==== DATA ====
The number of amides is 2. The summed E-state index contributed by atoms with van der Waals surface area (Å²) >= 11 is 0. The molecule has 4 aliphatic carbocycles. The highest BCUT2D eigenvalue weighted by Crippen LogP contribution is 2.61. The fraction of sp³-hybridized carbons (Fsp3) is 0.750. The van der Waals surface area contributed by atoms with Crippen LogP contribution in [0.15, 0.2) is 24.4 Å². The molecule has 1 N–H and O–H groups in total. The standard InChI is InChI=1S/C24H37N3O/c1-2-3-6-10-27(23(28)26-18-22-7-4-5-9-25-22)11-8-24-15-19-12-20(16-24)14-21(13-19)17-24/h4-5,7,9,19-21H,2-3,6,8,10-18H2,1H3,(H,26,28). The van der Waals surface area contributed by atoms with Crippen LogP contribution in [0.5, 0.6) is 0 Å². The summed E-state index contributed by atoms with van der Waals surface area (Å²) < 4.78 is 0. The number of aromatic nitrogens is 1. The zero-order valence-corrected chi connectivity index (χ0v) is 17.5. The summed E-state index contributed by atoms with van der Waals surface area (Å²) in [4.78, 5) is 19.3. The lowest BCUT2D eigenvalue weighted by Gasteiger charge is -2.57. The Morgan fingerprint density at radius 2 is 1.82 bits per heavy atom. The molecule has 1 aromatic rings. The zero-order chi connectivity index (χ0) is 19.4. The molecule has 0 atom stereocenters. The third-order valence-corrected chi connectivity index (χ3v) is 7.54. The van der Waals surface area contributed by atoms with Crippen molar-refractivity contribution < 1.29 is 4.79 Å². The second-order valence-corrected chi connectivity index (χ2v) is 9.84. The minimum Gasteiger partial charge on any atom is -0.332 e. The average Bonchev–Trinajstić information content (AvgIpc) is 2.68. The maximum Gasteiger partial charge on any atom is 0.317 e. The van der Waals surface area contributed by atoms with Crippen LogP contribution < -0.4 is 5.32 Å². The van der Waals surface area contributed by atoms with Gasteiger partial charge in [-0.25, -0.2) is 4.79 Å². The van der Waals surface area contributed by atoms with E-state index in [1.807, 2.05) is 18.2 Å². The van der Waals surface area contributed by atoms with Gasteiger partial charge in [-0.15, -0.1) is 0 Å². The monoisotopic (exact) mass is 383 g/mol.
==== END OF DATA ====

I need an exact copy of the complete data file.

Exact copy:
The number of amides is 2. The summed E-state index contributed by atoms with van der Waals surface area (Å²) >= 11 is 0. The molecule has 4 aliphatic carbocycles. The highest BCUT2D eigenvalue weighted by Crippen LogP contribution is 2.61. The fraction of sp³-hybridized carbons (Fsp3) is 0.750. The van der Waals surface area contributed by atoms with Crippen LogP contribution in [0.15, 0.2) is 24.4 Å². The molecule has 1 N–H and O–H groups in total. The standard InChI is InChI=1S/C24H37N3O/c1-2-3-6-10-27(23(28)26-18-22-7-4-5-9-25-22)11-8-24-15-19-12-20(16-24)14-21(13-19)17-24/h4-5,7,9,19-21H,2-3,6,8,10-18H2,1H3,(H,26,28). The van der Waals surface area contributed by atoms with Crippen LogP contribution in [0.5, 0.6) is 0 Å². The summed E-state index contributed by atoms with van der Waals surface area (Å²) < 4.78 is 0. The number of aromatic nitrogens is 1. The zero-order valence-corrected chi connectivity index (χ0v) is 17.5. The summed E-state index contributed by atoms with van der Waals surface area (Å²) in [4.78, 5) is 19.3. The lowest BCUT2D eigenvalue weighted by Gasteiger charge is -2.57. The Morgan fingerprint density at radius 2 is 1.82 bits per heavy atom. The molecule has 1 aromatic rings. The zero-order chi connectivity index (χ0) is 19.4. The molecule has 0 atom stereocenters. The third-order valence-corrected chi connectivity index (χ3v) is 7.54. The van der Waals surface area contributed by atoms with Crippen molar-refractivity contribution < 1.29 is 4.79 Å². The second-order valence-corrected chi connectivity index (χ2v) is 9.84. The minimum Gasteiger partial charge on any atom is -0.332 e. The average Bonchev–Trinajstić information content (AvgIpc) is 2.68. The maximum Gasteiger partial charge on any atom is 0.317 e. The van der Waals surface area contributed by atoms with Crippen LogP contribution < -0.4 is 5.32 Å². The van der Waals surface area contributed by atoms with Gasteiger partial charge in [-0.25, -0.2) is 4.79 Å². The van der Waals surface area contributed by atoms with E-state index in [1.807, 2.05) is 18.2 Å². The van der Waals surface area contributed by atoms with Gasteiger partial charge in [-0.15, -0.1) is 0 Å². The monoisotopic (exact) mass is 383 g/mol.